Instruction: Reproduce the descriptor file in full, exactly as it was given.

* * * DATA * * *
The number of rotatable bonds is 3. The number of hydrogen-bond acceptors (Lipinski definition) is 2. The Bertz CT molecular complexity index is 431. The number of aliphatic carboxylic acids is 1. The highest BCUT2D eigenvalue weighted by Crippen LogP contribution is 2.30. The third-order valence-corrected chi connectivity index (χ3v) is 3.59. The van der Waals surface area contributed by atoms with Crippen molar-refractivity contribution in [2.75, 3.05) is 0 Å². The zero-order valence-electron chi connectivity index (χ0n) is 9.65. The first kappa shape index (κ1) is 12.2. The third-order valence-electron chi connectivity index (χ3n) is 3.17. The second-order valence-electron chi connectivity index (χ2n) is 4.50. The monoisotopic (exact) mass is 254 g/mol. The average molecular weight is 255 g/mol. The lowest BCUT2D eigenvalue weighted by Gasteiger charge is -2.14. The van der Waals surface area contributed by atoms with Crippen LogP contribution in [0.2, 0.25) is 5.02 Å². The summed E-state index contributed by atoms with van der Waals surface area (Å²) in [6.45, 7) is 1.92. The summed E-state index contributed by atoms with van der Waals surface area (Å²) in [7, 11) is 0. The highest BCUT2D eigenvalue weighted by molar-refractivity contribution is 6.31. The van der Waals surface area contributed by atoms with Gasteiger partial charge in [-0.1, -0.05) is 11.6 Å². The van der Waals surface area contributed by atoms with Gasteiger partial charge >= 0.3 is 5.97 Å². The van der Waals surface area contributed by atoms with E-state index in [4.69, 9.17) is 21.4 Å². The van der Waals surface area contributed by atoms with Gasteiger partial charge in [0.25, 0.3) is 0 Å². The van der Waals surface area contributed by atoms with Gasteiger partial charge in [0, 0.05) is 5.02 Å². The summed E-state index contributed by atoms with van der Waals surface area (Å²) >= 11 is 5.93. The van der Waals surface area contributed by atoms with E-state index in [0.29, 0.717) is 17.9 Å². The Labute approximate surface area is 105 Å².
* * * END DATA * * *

The number of rotatable bonds is 3. The number of hydrogen-bond acceptors (Lipinski definition) is 2. The Bertz CT molecular complexity index is 431. The number of aliphatic carboxylic acids is 1. The highest BCUT2D eigenvalue weighted by Crippen LogP contribution is 2.30. The third-order valence-corrected chi connectivity index (χ3v) is 3.59. The van der Waals surface area contributed by atoms with Crippen molar-refractivity contribution in [2.75, 3.05) is 0 Å². The zero-order valence-electron chi connectivity index (χ0n) is 9.65. The first kappa shape index (κ1) is 12.2. The third-order valence-electron chi connectivity index (χ3n) is 3.17. The second-order valence-electron chi connectivity index (χ2n) is 4.50. The monoisotopic (exact) mass is 254 g/mol. The average molecular weight is 255 g/mol. The lowest BCUT2D eigenvalue weighted by Gasteiger charge is -2.14. The van der Waals surface area contributed by atoms with Crippen LogP contribution in [0.2, 0.25) is 5.02 Å². The summed E-state index contributed by atoms with van der Waals surface area (Å²) in [6.45, 7) is 1.92. The summed E-state index contributed by atoms with van der Waals surface area (Å²) in [7, 11) is 0. The highest BCUT2D eigenvalue weighted by molar-refractivity contribution is 6.31. The van der Waals surface area contributed by atoms with Gasteiger partial charge in [-0.1, -0.05) is 11.6 Å². The van der Waals surface area contributed by atoms with Gasteiger partial charge >= 0.3 is 5.97 Å². The van der Waals surface area contributed by atoms with E-state index in [4.69, 9.17) is 21.4 Å². The van der Waals surface area contributed by atoms with Gasteiger partial charge in [0.25, 0.3) is 0 Å². The van der Waals surface area contributed by atoms with Gasteiger partial charge in [0, 0.05) is 5.02 Å². The summed E-state index contributed by atoms with van der Waals surface area (Å²) >= 11 is 5.93. The van der Waals surface area contributed by atoms with E-state index in [0.29, 0.717) is 17.9 Å². The Labute approximate surface area is 105 Å².